Mark D. Roberts

Today’s post, as well as several posts to come, are excerpts from my new book, Can We Trust the Gospels? Investigating the Reliability of Matthew, Mark, Luke, and John.
Beginning with my days at Harvard and continuing throughout the last three decades, I have worked away on the question of the trustworthiness of the Gospels. I have come to believe that there are solid reasons for accepting them as reliable both for history and for faith.
You may be surprised to learn that I agree with about threequarters of what I learned from Professor MacRae in Religion 140. We affirm the same basic facts: the raw data of ancient documents and archeological discoveries. The differences between our views have to do with how we evaluate the data, and here the gap between what Professor MacRae taught and what I believe today is often wide and deep.
You may also be surprised to discover that my arguments in this book are often friendlier to critical scholarship than you might expect. For example, many defenses of the historical reliability of the Gospel of John depend on an early date of composition (pre–A.D. 70). I will not base my own conclusions upon this early date, though I think there are persuasive arguments in its favor.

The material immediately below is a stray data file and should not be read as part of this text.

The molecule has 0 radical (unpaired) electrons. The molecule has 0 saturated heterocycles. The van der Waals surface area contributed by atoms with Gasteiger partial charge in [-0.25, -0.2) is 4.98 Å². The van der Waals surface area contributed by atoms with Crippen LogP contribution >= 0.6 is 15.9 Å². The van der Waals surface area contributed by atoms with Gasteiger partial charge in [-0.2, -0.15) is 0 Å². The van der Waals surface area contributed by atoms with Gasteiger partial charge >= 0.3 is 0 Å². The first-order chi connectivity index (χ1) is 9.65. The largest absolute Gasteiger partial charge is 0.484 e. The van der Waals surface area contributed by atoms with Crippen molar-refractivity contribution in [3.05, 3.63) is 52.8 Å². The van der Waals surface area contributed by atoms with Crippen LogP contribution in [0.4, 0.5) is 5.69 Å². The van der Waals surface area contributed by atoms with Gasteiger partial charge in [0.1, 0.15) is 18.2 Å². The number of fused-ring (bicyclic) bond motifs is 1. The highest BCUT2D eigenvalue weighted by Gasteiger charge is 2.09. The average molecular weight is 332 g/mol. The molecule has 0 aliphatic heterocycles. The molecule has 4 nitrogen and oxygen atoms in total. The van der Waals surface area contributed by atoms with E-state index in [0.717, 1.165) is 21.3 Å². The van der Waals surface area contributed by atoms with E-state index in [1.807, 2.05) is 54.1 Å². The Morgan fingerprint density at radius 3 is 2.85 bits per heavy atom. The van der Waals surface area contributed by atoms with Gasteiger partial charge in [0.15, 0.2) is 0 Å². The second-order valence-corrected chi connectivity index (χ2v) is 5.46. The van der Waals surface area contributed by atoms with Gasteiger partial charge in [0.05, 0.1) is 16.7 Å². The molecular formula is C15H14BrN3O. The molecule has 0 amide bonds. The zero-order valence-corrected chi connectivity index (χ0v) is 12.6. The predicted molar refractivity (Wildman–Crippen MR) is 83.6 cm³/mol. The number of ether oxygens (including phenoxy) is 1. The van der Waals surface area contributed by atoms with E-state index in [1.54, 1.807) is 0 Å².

While reading this book, an evangelical who is well acquainted with New Testament scholarship might periodically object, “But there are even stronger arguments than the ones you’re making.” So be it! I’m open to these positions and glad for those who articulate them. But I have chosen to base my case, for the most part, on that which most even-handed critical scholars, including non-evangelicals, would affirm. I’ve done this for two reasons.
First, I want to encourage the person who is troubled by negative views of the Gospels, perhaps in a college New Testament course or in a popular “Gospels-debunking” book. In a sense, I’m writing for the Mark Roberts who once felt perplexed in Religion 140. To the “old me” and others like him I want to say, “Look, even if you believe most of ‘assured results of scholarship’ concerning the Gospels, you can still trust them.”
Second, I believe this book will have broader impact if I don’t fill it with theories that, however plausible, are popular only among conservative scholars. For example, it may well be that the disciples of Jesus had been trained to memorize sayings of their religious mentors, much like later rabbinic students.10 If this is true, it would greatly increase the likelihood that the sayings of Jesus in the Gospels closely reflect what Jesus himself had once said. But since the jury is still out on the question of whether or not the disciples were trained in technical memorization, I won’t base my conclusions upon this possibility.
My basic point in this book is that if you look squarely at the facts as they are widely understood, and if you do not color them with pejorative bias or atheistic presuppositions, then you’ll find that it’s reasonable to trust the Gospels.

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